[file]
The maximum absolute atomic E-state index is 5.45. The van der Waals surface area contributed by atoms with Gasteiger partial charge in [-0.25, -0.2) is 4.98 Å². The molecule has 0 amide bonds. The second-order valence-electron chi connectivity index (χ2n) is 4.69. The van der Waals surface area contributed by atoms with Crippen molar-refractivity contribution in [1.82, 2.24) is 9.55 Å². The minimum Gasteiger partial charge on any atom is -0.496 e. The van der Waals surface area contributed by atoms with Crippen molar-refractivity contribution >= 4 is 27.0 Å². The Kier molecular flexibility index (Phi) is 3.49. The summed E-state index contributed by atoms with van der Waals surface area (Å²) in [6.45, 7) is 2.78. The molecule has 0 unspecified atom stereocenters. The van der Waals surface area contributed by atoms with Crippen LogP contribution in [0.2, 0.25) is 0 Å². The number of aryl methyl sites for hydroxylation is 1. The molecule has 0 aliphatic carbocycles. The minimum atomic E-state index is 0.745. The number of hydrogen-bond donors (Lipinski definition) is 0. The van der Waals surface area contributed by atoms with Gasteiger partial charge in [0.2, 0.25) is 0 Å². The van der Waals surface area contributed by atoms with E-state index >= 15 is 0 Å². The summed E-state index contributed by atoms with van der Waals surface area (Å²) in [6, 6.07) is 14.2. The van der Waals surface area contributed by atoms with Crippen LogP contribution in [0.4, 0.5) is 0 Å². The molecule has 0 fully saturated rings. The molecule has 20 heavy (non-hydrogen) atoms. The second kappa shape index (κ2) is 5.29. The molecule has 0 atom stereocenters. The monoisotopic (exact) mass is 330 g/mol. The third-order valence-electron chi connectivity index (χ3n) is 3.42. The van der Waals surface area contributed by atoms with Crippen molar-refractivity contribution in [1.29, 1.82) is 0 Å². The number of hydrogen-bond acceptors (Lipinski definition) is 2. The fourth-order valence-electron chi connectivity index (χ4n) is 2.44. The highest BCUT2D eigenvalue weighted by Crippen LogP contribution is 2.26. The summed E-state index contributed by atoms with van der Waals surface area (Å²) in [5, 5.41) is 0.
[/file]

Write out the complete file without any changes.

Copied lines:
The maximum absolute atomic E-state index is 5.45. The van der Waals surface area contributed by atoms with Gasteiger partial charge in [-0.25, -0.2) is 4.98 Å². The molecule has 0 amide bonds. The second-order valence-electron chi connectivity index (χ2n) is 4.69. The van der Waals surface area contributed by atoms with Crippen molar-refractivity contribution in [1.82, 2.24) is 9.55 Å². The minimum Gasteiger partial charge on any atom is -0.496 e. The van der Waals surface area contributed by atoms with Crippen molar-refractivity contribution >= 4 is 27.0 Å². The Kier molecular flexibility index (Phi) is 3.49. The summed E-state index contributed by atoms with van der Waals surface area (Å²) in [6.45, 7) is 2.78. The molecule has 0 unspecified atom stereocenters. The van der Waals surface area contributed by atoms with Crippen LogP contribution in [0.2, 0.25) is 0 Å². The number of aryl methyl sites for hydroxylation is 1. The molecule has 0 aliphatic carbocycles. The minimum atomic E-state index is 0.745. The number of hydrogen-bond donors (Lipinski definition) is 0. The van der Waals surface area contributed by atoms with Gasteiger partial charge in [0.2, 0.25) is 0 Å². The van der Waals surface area contributed by atoms with E-state index >= 15 is 0 Å². The summed E-state index contributed by atoms with van der Waals surface area (Å²) in [6, 6.07) is 14.2. The van der Waals surface area contributed by atoms with Crippen LogP contribution in [0.4, 0.5) is 0 Å². The molecule has 0 fully saturated rings. The molecule has 20 heavy (non-hydrogen) atoms. The second kappa shape index (κ2) is 5.29. The molecule has 0 atom stereocenters. The monoisotopic (exact) mass is 330 g/mol. The third-order valence-electron chi connectivity index (χ3n) is 3.42. The van der Waals surface area contributed by atoms with Crippen molar-refractivity contribution in [1.29, 1.82) is 0 Å². The number of hydrogen-bond acceptors (Lipinski definition) is 2. The fourth-order valence-electron chi connectivity index (χ4n) is 2.44. The highest BCUT2D eigenvalue weighted by Crippen LogP contribution is 2.26. The summed E-state index contributed by atoms with van der Waals surface area (Å²) in [5, 5.41) is 0.